February 08, 2010

Xin Nian (New Year)

It is interesting to watch the passing of New Year here as an outsider.  There are a number of reasons that we feel purely like observers and not participants.  The first reason is that it obviously has a lot of meaning for the people around us, which just makes it more obvious that it doesn't really have any meaning for us.  I am becoming familiar with some of the music that plays everywhere, but it certainly doesn't have the nostalgia that it does for our friends.  The second reason is that it is very much a family event.  It would not be uncommon to be invited to someone's house for the New Year, but for most of our friends that means riding the train for 12-20 hours. We are also a family of four which would make hosting us a much larger task.  The third reason is that without anyone to show us, we really don't know how to celebrate the New Year except to make jiaozi and set of fire crackers.

On a side note, Aiyi did ask us if she could take Ari home to Anhui province with her for two weeks.  We claimed that we would miss him too much to let him go.  This is of course true, but there are some other reasons that I wouldn't be too enthusiastic about him going.  I think that even our sociable Ari would break down after two weeks of constant attention, constant candy and eating, constant loud noise, constant people, constant Chinese (hearing and speaking), no sleep and no reassuring mother and father.

In spite of being observers, there are still many things to see as we watch people.  Such as...

It is the tradition for everyone to buy a new set of full body long underwear at New Year, so all the stores everywhere are selling fancy boxes of long underwear.  Crowds of people search through them, considering what color of long underwear they want for this year.

All of the fruits and vegetables have been soaring in price since Christmas.  Apparently this is an artificial inflation due to the New Year and it happens every year.  It was fairly subtle so I didn't really notice as it was happening.  But suddenly I became aware that I felt like I was spending outrageous amounts of money on food.  Apparently some food is three or four times more expensive than normal.  I've been told that as soon as the New Year is finished, the prices will see a dramatic drop.  Even so, lately the food stores have been packed at all times.

Riding the bus is more and more like riding a market on wheels.  Everyone is buying food and gifts.  When I rode the bus earlier today it seemed like everybody had some large awkward thing that they were trying to maneuver.  Someone pushing a baby stroller piled high with onions.  A man whose arms were bursting with celery.  Another man holding a large crate of oranges above everyone's heads for lack of space.  Two-wheeled carts blocking all of the aisle space and overflowing with vegetables.  Brilliant red packages with gold characters on them.  I have spoken about the challenges of riding a bus crowded with people, but add a few carry-ons and you're really undone.  A while ago, I was crammed into a corner of the bus with a two finger handhold and there was someone was holding a large, hard, circular object (bigger than a beach ball) behind my knees!  It was like doing a wall-sit on a crowded moving bus.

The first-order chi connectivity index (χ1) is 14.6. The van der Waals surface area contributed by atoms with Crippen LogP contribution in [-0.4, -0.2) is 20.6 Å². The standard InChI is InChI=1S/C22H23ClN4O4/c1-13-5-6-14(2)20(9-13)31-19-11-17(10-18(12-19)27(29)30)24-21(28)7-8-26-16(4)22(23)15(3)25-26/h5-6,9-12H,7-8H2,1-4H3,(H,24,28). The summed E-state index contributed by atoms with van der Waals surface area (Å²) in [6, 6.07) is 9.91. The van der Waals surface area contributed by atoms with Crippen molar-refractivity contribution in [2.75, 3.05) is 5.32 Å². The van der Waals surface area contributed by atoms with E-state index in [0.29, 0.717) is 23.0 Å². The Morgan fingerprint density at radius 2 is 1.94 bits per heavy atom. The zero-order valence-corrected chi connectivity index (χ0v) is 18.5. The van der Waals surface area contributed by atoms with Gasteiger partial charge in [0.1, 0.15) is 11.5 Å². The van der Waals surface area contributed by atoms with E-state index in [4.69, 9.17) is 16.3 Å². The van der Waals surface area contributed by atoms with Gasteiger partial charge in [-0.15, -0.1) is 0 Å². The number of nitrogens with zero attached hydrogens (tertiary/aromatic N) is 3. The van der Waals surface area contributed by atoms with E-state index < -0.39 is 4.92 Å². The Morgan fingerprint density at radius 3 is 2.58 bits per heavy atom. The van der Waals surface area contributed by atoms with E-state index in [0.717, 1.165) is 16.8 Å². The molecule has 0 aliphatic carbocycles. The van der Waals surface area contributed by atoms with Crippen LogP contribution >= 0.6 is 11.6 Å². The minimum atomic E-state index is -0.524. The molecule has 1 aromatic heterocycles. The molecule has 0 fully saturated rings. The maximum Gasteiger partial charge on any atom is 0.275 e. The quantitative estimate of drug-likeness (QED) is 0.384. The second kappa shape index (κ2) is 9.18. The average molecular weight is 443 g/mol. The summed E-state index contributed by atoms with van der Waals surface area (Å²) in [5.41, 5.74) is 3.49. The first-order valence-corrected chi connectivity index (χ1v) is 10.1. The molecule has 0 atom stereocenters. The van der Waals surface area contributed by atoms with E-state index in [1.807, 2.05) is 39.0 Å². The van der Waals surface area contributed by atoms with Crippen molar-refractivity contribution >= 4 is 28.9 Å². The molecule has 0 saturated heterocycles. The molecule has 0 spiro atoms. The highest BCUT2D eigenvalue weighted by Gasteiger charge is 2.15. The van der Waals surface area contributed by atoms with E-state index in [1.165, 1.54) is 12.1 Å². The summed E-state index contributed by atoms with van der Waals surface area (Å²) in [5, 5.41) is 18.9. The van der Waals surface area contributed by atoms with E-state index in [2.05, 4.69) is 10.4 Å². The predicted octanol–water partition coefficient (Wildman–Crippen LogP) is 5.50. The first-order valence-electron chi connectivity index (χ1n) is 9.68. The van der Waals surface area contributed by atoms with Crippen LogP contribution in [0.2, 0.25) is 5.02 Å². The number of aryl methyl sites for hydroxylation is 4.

The last few nights, I have wondered over the sounds of blasting that happen randomly around the city.  Sometimes it really sounds like the city is being attacked with bombs and  gunfire (at least how I imagine it would sound).  It seems, that even though it is still five days until New Year's Eve, every night people are randomly setting off firecrackers in the neighborhood.  Last night there were some going off right next to our apartment and the whole building was shaking.  Right outside our window, there was a car alarm that just couldn't handle it and spent the better part of an hour turning on and off. The sound of the blasting reverberates through all of the high rise buildings and echos in loud waves.  There are graphic signs going up around the city to caution people about safety measures.  One sign might for example show someone blowing their eye out (apparently not uncommon).  Last year a building burned down in Beijing when someone's firecracker went amiss.  I am very grateful that we have heavy curtains in the windows.  If they get blown out, I'd rather that the curtains absorbed the glass!  We've been told to expect several hours of close range constant firecrackers on New Year's Eve.  I'm hoping Jude can handle the noise...I'm having distinct memories of how distraught he was during our downstairs neighbors' renovations!

But I do not want these things to sound negative.  I confess that I have complained to James about the inconvenience of buying milk these days and at every nerve in my body jumping when a loud firecracker unexpectedly breaks the silence.  But he has graciously pointed out that I won't be able to experience it's charm if I am so easily irritated at some of the inconveniences.  Loosen up and enjoy the fun.  Things will return to normal in a few weeks!

1 comment:

derrydown said...

Hopefully, they don't have the Cambodian custom of firing guns into the air! I came back from our holiday to find spent bullets in my classroom, which had come down through the roof and ceiling.